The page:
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Kari Lake Slams Ariz. PBS Station for Granting Unearned Q&A to Hobbs

'I promise you I won’t yell, Katie. I promise you I won’t interrupt you. And if you want to have an emotional support animal there as well, I will agree to that...'

(Headline USA) Arizona gubernatorial candidate Kari Lake excoriated two biased institutions for using their publicly funded levers of power to give an unfair advantage to Democrat rival Katie Hobbs.

Lake, a Republican, blasted the Phoenix PBS affiliate Wednesday for scheduling an interview with Hobbs after the George Soros-backed secretary of state refused an actual debate.

Hobbs has recently come under fire for fumbling interview answers and trying desperately to escape potentially unfavorable media interviews, which may help explain why she is afraid to face Lake directly on equal footing.

However, the left-leaning PBS’s decision to grant an interview was seen as a further breech of political norms following a longstanding practice from the Citizens Clean Elections Commission to grant an interview only to a candidate who is willing to participate in a debate when the other party refuses.

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The state commission that organizes political debates abruptly canceled its one-on-one interview with Lake that the PBS station was scheduled to broadcast Wednesday after learning of the station’s plans to interview Hobbs next week.

In lieu of the highly anticipated interview, Lake summoned reporters to a news conference to condemn the decision.

“She should not be given a half an hour of free airtime,” Lake said of her rival.

Hobbs’ refusal to debate has been a major liability for her campaign, producing weeks of negative headlines and alarming some of her supporters. The drama Wednesday ensures she will continue to face scrutiny over the debate decision despite her efforts to change the subject.

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“What I’m focused on is talking to the voters of Arizona,” Hobbs told reporters during a campaign event Wednesday. “I’m not interested in being a part of Kari Lake’s spectacle or shouting match, and I’m going to talk directly to the voters.”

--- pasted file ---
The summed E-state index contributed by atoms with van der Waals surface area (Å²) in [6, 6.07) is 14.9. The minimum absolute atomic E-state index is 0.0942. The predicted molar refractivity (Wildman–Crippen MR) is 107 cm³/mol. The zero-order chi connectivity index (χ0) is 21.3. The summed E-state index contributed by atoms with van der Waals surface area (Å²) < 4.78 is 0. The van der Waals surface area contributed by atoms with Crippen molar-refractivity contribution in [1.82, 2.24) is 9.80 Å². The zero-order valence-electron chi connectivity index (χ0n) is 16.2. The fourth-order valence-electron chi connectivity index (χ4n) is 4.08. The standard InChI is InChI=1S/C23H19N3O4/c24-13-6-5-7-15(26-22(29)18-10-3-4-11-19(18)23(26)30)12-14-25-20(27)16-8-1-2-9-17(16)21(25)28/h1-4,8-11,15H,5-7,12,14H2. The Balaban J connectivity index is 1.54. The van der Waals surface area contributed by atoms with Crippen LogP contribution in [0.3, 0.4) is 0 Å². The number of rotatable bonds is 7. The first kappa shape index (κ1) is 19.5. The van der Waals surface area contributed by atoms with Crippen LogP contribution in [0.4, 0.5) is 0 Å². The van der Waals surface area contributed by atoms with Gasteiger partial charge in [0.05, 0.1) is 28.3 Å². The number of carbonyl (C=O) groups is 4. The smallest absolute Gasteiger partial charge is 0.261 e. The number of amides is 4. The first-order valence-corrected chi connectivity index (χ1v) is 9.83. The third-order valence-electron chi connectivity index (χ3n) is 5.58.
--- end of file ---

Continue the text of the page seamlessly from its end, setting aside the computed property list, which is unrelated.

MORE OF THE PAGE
As she spoke, Lake supporters dressed as chickens danced outside the window.

The Citizens Clean Elections Commission is tasked by state law with organizing political debates. When a candidate declines to participate, the remaining candidate must be offered a one-on-one interview. Hobbs suggested the candidates be interviewed one-on-one, but the commission declined.

The commission said in a statement it was surprised to learn Arizona PBS had offered Hobbs an interview and postponed the Lake event. The commission said it would organize a new interview with Lake and a different media outlet, but Lake did not commit to attending.

Instead, she said she would show up during Hobbs’s scheduled interview in an attempt to debate.

“I promise you I won’t yell, Katie,” Lake said. “I promise you I won’t interrupt you. And if you want to have an emotional support animal there as well, I will agree to that. But show up like a grownup and debate.”

Lake tried a similar move at a candidate forum last week organized by the United States Hispanic Chamber of Commerce, placing herself in Hobbs’s line of sight during what were supposed to be separate interviews with the candidates.

Officials at Arizona State University, which operates the PBS affiliate, did not immediately respond to a request for comment.

Adapted from reporting by the Associated Press

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